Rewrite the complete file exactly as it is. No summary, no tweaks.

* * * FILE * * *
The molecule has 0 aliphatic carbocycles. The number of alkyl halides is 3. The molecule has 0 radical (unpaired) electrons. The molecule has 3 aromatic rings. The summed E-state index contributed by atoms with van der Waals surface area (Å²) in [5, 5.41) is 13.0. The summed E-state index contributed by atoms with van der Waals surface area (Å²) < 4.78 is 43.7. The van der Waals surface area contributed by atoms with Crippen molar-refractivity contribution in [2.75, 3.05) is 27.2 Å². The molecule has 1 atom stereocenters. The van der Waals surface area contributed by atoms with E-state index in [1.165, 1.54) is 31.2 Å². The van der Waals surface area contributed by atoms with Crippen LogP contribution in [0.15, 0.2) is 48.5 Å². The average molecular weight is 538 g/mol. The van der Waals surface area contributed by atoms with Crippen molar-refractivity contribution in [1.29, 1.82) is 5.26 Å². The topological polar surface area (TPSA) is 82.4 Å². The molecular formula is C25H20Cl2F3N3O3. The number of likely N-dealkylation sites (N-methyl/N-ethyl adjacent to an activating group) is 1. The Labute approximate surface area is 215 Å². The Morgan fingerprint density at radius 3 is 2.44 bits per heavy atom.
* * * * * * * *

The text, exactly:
The molecule has 0 aliphatic carbocycles. The number of alkyl halides is 3. The molecule has 0 radical (unpaired) electrons. The molecule has 3 aromatic rings. The summed E-state index contributed by atoms with van der Waals surface area (Å²) in [5, 5.41) is 13.0. The summed E-state index contributed by atoms with van der Waals surface area (Å²) < 4.78 is 43.7. The van der Waals surface area contributed by atoms with Crippen molar-refractivity contribution in [2.75, 3.05) is 27.2 Å². The molecule has 1 atom stereocenters. The van der Waals surface area contributed by atoms with E-state index in [1.165, 1.54) is 31.2 Å². The van der Waals surface area contributed by atoms with Crippen LogP contribution in [0.15, 0.2) is 48.5 Å². The average molecular weight is 538 g/mol. The van der Waals surface area contributed by atoms with Crippen molar-refractivity contribution in [1.29, 1.82) is 5.26 Å². The topological polar surface area (TPSA) is 82.4 Å². The molecular formula is C25H20Cl2F3N3O3. The number of likely N-dealkylation sites (N-methyl/N-ethyl adjacent to an activating group) is 1. The Labute approximate surface area is 215 Å². The Morgan fingerprint density at radius 3 is 2.44 bits per heavy atom.